• MD simulations include a GUI for LAMMPS and can analyze physical movements of atoms at finite temperature, thermal, optical and mechanical properties.
  • Pricing ranges from pay-per-use of $0.25 per core hour to UNLIMITED plans.

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  1. Materials Square Brochure

Amazon Web Services (AWS) and Google Cloud can be used for the running simulations and I've used both. I applied to a few grant programs a while back where part of the award included AWS or Google Cloud credits. I think the credits were donated to the funding agencies by the respective companies to encourage more use of those services in science and engineering.

Anyway, it was pretty easy to put together an environment to run LAMMPS on both these services. The cores themselves were not that fast, but the environments were well suited for running replica exchange calculations with large numbers of replicas (50 to hundreds). The communication between the "virtual CPUs (vCPUs)" was sufficiently fast that I didn't see any performance degradation between serial runs and replica exchange. That said, exchanges were only attempted every 1000 steps (~3 minutes of real time) in my simulations, so communication would have had to be really slow to see a major impact.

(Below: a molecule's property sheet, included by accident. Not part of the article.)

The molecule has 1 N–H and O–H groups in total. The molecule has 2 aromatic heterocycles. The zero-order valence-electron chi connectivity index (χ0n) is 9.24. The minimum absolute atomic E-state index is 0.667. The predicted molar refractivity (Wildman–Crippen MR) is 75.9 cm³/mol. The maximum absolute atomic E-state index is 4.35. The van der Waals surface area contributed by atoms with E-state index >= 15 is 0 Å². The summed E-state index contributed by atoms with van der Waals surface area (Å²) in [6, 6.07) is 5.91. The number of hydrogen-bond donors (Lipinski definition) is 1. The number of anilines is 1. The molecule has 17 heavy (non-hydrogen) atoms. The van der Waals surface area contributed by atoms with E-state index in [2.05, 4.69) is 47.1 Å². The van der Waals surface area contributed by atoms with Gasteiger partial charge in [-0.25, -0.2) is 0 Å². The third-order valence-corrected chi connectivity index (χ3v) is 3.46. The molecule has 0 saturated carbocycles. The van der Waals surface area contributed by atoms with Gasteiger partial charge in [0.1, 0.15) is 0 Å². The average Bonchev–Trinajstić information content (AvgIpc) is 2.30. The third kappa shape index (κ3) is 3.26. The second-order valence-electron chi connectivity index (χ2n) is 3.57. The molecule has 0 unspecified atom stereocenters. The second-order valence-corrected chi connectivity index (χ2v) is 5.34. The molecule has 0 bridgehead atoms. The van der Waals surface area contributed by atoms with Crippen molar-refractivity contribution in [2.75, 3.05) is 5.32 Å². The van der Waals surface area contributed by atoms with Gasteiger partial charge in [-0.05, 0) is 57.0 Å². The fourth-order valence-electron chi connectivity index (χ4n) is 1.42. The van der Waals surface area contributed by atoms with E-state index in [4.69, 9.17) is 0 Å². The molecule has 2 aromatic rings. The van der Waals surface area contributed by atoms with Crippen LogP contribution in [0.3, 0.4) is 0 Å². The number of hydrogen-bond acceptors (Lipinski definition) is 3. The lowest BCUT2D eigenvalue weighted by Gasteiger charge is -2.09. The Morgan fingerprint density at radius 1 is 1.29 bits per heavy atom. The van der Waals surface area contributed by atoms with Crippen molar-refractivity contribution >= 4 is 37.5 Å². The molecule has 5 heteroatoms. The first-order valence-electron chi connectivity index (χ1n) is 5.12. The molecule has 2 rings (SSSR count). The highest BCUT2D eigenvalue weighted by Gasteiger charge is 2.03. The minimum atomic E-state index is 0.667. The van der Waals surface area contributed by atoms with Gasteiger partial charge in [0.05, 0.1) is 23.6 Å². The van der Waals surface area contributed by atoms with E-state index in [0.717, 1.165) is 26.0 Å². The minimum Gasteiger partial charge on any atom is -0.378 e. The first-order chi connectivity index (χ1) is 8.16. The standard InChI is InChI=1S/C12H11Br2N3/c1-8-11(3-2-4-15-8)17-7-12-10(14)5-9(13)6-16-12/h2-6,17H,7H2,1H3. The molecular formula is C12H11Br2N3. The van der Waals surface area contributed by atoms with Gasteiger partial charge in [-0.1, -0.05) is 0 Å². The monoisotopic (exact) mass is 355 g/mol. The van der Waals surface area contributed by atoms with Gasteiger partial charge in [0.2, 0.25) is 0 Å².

I haven't used them since preparing the those grant applications since the cost seemed somewhat high compared to buying a workstation computer and running it for years.